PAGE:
How is Merkel cell carcinoma treated?

Donna Hill Howes, RN
Family Medicine
There are three types of standard treatment for Merkel cell carcinoma:

One or more of the following surgical procedures may be used to treat Merkel cell carcinoma:
  • Wide local excision: The cancer is cut from the skin along with some of the tissue around it. A sentinel lymph node biopsy may be done during the wide local excision procedure. If there is cancer in the lymph nodes, a lymph node dissection also may be done.
  • Lymph node dissection: A surgical procedure in which the lymph nodes are removed and a sample of tissue is checked under a microscope for signs of cancer. For a regional lymph node dissection, some of the lymph nodes in the tumor area are removed; for a radical lymph node dissection, most or all of the lymph nodes in the tumor area are removed. This procedure is also called lymphadenectomy.
Even if the doctor removes all the cancer that can be seen at the time of the surgery, some patients may be given chemotherapy or radiation therapy after surgery to kill any cancer cells that are left. Treatment given after the surgery, to lower the risk that the cancer will come back, is called adjuvant therapy.

Radiation therapy
Radiation therapy is a cancer treatment that uses high-energy x-rays or other types of radiation to kill cancer cells. There are two types of radiation therapy. External radiation therapy uses a machine outside the body to send radiation toward the cancer. Internal radiation therapy uses a radioactive substance sealed in needles, seeds, wires, or catheters that are placed directly into or near the cancer. The way the radiation therapy is given depends on the type and stage of the cancer being treated.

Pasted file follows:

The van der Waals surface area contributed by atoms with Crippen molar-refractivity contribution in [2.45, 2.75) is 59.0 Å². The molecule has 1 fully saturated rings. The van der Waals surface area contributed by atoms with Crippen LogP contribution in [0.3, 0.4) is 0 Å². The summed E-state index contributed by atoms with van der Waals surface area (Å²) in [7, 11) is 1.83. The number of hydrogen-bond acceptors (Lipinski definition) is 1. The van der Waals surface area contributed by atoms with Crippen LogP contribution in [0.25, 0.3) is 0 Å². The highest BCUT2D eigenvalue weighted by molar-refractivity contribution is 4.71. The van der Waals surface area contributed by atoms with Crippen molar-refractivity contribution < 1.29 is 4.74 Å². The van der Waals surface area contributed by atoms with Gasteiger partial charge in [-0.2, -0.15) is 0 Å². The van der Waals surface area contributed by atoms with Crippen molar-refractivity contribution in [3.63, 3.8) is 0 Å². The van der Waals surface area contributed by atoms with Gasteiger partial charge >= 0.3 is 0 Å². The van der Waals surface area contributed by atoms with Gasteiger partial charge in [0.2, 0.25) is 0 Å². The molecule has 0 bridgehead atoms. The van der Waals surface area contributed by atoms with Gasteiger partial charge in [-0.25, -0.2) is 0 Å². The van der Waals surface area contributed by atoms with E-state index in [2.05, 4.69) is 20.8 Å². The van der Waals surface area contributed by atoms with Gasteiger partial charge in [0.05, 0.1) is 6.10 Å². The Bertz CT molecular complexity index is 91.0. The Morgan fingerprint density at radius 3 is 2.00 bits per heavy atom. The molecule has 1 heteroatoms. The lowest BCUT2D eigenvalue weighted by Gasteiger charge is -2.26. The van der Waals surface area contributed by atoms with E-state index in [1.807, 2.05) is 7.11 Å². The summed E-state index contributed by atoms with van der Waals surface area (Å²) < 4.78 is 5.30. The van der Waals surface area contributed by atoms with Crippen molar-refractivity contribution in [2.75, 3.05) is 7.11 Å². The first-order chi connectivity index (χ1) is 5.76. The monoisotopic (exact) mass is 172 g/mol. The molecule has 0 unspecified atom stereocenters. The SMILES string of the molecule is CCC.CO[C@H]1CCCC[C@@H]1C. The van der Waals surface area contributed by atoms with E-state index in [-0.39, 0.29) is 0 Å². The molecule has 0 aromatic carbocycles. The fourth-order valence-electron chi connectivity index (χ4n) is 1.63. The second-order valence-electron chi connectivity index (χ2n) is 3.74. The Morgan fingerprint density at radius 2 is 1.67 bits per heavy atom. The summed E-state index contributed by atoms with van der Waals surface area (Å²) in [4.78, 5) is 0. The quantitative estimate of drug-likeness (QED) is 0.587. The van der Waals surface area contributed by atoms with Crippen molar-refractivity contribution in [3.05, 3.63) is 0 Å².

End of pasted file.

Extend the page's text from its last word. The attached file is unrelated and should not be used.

Chemotherapy is a cancer treatment that uses drugs to stop the growth of cancer cells, either by killing the cells or by stopping the cells from dividing. When chemotherapy is taken by mouth or injected into a vein or muscle, the drugs enter the bloodstream and can reach cancer cells throughout the body (systemic chemotherapy). When chemotherapy is placed directly into the cerebrospinal fluid, an organ, or a body cavity such as the abdomen, the drugs mainly affect cancer cells in those areas (regional chemotherapy). The way the chemotherapy is given depends on the type and stage of the cancer being treated.
Treatment options for Merkel cell carcinoma depend on how far the cancer has spread. Many times, treatment will begin with surgery to remove the growth on your skin. During surgery, doctors remove the tumor and some of the surrounding tissue. Sometimes, the lymph nodes may also be surgically removed. In some cases, doctors may use a procedure called Mohs surgery. In this method, doctors shave of the tumor layer by layer and test each layer for cancerous cells as they go. This way, they can stop removing tissue as soon as there are no more cancerous cells, meaning they can preserve as much healthy skin as possible. If doctors think that there may be cancerous cells left after they've removed the tumor, radiation therapy may be used. If the cancer has spread to other organs, chemotherapy may be recommended. Another option is immunotherapy, using medications to tag cancerous cells and alert the immune system to destroy them.

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Important: This content reflects information from various individuals and organizations and may offer alternative or opposing points of view. It should not be used for medical advice, diagnosis or treatment. As always, you should consult with your healthcare provider about your specific health needs.